Over the last few days, visitors to thousands of websites have unwittingly earned criminals money, by running software that generates virtual currency just quietly.

Several government sites, including that of the United Kingdom Information Commissioner's Office, planted malicious code on visitors' computers. That's the official watchdog whose job it is to safeguard users' digital information, and they dished out malicious code on every page on their site.

A quick scan using a site source code search engine showed that New Zealand government and private organisation sites too serve up malicious code.

That's alarming, and the attacks sparked a warning to users and site administrators from Britain's National Cyber Security Centre, run by the Government Communications Headquarters signals intelligence spooks, that everyone needs to be careful out there.

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NCSC called the attack cryptojacking, but it should really be named script-jacking. Someone swapped out the legit Browsealoud Javascript library which is used to add accessibility to websites for a malicious variant.

The malicious Browsealoud script "mines" or solves mathematical problems to generate Monero virtual currency units; in other words, the miscreants use your computing power, and your electricity, to make money.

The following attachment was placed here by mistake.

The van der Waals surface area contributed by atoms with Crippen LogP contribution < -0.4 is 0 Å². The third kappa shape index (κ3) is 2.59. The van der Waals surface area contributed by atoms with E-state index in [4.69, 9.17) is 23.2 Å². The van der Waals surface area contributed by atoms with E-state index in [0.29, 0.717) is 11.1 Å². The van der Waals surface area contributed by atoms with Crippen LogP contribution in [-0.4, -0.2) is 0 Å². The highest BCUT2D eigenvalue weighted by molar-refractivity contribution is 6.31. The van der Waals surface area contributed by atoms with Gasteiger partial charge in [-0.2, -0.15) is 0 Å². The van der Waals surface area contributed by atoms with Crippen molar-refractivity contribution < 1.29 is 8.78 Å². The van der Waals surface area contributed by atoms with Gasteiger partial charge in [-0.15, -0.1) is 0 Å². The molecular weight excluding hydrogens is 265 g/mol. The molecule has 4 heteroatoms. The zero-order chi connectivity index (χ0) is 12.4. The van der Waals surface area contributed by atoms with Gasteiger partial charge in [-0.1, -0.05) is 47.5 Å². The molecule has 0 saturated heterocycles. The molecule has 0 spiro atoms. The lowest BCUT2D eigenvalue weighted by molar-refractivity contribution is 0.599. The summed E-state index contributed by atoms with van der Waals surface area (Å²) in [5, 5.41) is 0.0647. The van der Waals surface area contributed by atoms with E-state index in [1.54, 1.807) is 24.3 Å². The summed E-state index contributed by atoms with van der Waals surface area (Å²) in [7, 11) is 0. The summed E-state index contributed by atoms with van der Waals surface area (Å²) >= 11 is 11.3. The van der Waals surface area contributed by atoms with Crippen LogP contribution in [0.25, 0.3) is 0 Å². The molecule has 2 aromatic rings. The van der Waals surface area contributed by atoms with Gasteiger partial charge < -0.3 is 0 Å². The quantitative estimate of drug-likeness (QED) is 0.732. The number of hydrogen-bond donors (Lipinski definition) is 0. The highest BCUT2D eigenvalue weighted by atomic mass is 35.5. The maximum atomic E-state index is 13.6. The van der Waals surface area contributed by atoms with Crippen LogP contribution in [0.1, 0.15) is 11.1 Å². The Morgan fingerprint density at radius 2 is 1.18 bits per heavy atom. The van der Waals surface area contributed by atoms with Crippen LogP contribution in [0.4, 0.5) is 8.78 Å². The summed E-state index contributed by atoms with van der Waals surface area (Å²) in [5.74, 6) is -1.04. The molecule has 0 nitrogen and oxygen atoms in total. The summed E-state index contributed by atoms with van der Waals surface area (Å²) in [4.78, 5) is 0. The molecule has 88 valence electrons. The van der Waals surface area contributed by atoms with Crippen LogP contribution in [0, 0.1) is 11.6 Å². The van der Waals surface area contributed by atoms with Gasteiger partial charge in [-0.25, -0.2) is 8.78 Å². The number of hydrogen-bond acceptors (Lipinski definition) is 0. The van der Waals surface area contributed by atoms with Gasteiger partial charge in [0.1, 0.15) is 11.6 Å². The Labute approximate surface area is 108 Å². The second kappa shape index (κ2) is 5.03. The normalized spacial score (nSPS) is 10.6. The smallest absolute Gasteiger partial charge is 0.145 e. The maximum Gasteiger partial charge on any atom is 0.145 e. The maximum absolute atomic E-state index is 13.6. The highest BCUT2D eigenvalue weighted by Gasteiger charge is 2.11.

While in this case the damage was limited to increased power usage - which might have shortened battery life on laptops - it could've been much, much worse.

Javascript powers much of the worldwide web, and it's a very powerful programming language.

If an attacker knows what s/he is doing with Javascript code, it's possible to do a vast array of bad things with users often having no idea what's happening.

There's even been Javascript proof of concept attacks written to exploit the very low-level Meltdown and Spectre security vulnerabilities that plague Intel and AMD processors (so please remember to update your browsers to the latest, patched versions).

However, at any given time, there will be vulnerable systems out there, so this problem isn't going to go away as the attackers have financial motives to spread malware.

The reason we're in this situation is the same old story of adding features and allowing anyone on the internet to do whatever they like with them, and then going "oops, we should've thought of security as well" after masses of computers are infected.

Yes, there are technical security measures including using digitally signed code to prevent a compromised variety from running and doing damage. Even then, that so many sites served up the compromised code shows administrators don't understand how to make their sites secure for users.

That has to and will change, as there will be consequences for failing to take precautions to keep web visitors safe.

If your business has an online presence, be very careful with what is served up to users.

Audit the site and the code on it, to understand what it does. If you can't do it yourself, pay someone who knows how to update and secure things for you. This isn't even new advice, so please take heed of it now.